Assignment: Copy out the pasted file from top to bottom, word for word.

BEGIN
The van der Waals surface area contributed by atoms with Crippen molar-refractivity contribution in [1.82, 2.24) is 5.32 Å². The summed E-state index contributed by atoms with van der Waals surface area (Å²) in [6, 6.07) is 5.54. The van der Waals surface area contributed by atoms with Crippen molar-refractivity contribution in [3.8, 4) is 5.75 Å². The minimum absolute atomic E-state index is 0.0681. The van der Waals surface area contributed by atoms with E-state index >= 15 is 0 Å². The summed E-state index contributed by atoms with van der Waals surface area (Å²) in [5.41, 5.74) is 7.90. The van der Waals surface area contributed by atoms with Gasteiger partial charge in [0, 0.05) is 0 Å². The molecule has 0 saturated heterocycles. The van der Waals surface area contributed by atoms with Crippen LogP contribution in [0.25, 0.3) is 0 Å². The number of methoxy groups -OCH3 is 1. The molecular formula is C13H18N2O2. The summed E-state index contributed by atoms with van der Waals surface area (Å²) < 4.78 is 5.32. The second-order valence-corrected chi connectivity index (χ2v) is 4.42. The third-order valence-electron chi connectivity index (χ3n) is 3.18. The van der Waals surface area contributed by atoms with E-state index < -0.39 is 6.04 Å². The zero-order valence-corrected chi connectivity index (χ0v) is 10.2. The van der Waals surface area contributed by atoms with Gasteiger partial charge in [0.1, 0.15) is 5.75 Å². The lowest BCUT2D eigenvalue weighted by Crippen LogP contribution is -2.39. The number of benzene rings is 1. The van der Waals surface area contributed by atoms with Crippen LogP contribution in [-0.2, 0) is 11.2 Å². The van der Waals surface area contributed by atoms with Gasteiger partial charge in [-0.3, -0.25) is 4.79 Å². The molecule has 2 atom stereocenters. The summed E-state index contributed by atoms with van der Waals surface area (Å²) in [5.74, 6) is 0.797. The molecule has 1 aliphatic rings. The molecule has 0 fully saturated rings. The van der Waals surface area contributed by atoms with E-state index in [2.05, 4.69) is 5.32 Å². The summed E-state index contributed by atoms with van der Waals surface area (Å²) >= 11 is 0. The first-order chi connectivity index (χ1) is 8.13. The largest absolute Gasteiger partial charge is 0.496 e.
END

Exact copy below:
The van der Waals surface area contributed by atoms with Crippen molar-refractivity contribution in [1.82, 2.24) is 5.32 Å². The summed E-state index contributed by atoms with van der Waals surface area (Å²) in [6, 6.07) is 5.54. The van der Waals surface area contributed by atoms with Crippen molar-refractivity contribution in [3.8, 4) is 5.75 Å². The minimum absolute atomic E-state index is 0.0681. The van der Waals surface area contributed by atoms with E-state index >= 15 is 0 Å². The summed E-state index contributed by atoms with van der Waals surface area (Å²) in [5.41, 5.74) is 7.90. The van der Waals surface area contributed by atoms with Gasteiger partial charge in [0, 0.05) is 0 Å². The molecule has 0 saturated heterocycles. The van der Waals surface area contributed by atoms with Crippen LogP contribution in [0.25, 0.3) is 0 Å². The number of methoxy groups -OCH3 is 1. The molecular formula is C13H18N2O2. The summed E-state index contributed by atoms with van der Waals surface area (Å²) < 4.78 is 5.32. The second-order valence-corrected chi connectivity index (χ2v) is 4.42. The third-order valence-electron chi connectivity index (χ3n) is 3.18. The van der Waals surface area contributed by atoms with E-state index < -0.39 is 6.04 Å². The zero-order valence-corrected chi connectivity index (χ0v) is 10.2. The van der Waals surface area contributed by atoms with Gasteiger partial charge in [0.1, 0.15) is 5.75 Å². The lowest BCUT2D eigenvalue weighted by Crippen LogP contribution is -2.39. The number of benzene rings is 1. The van der Waals surface area contributed by atoms with Crippen LogP contribution in [-0.2, 0) is 11.2 Å². The van der Waals surface area contributed by atoms with Gasteiger partial charge in [-0.3, -0.25) is 4.79 Å². The molecule has 2 atom stereocenters. The summed E-state index contributed by atoms with van der Waals surface area (Å²) in [5.74, 6) is 0.797. The molecule has 1 aliphatic rings. The molecule has 0 fully saturated rings. The van der Waals surface area contributed by atoms with E-state index in [2.05, 4.69) is 5.32 Å². The summed E-state index contributed by atoms with van der Waals surface area (Å²) >= 11 is 0. The first-order chi connectivity index (χ1) is 8.13. The largest absolute Gasteiger partial charge is 0.496 e.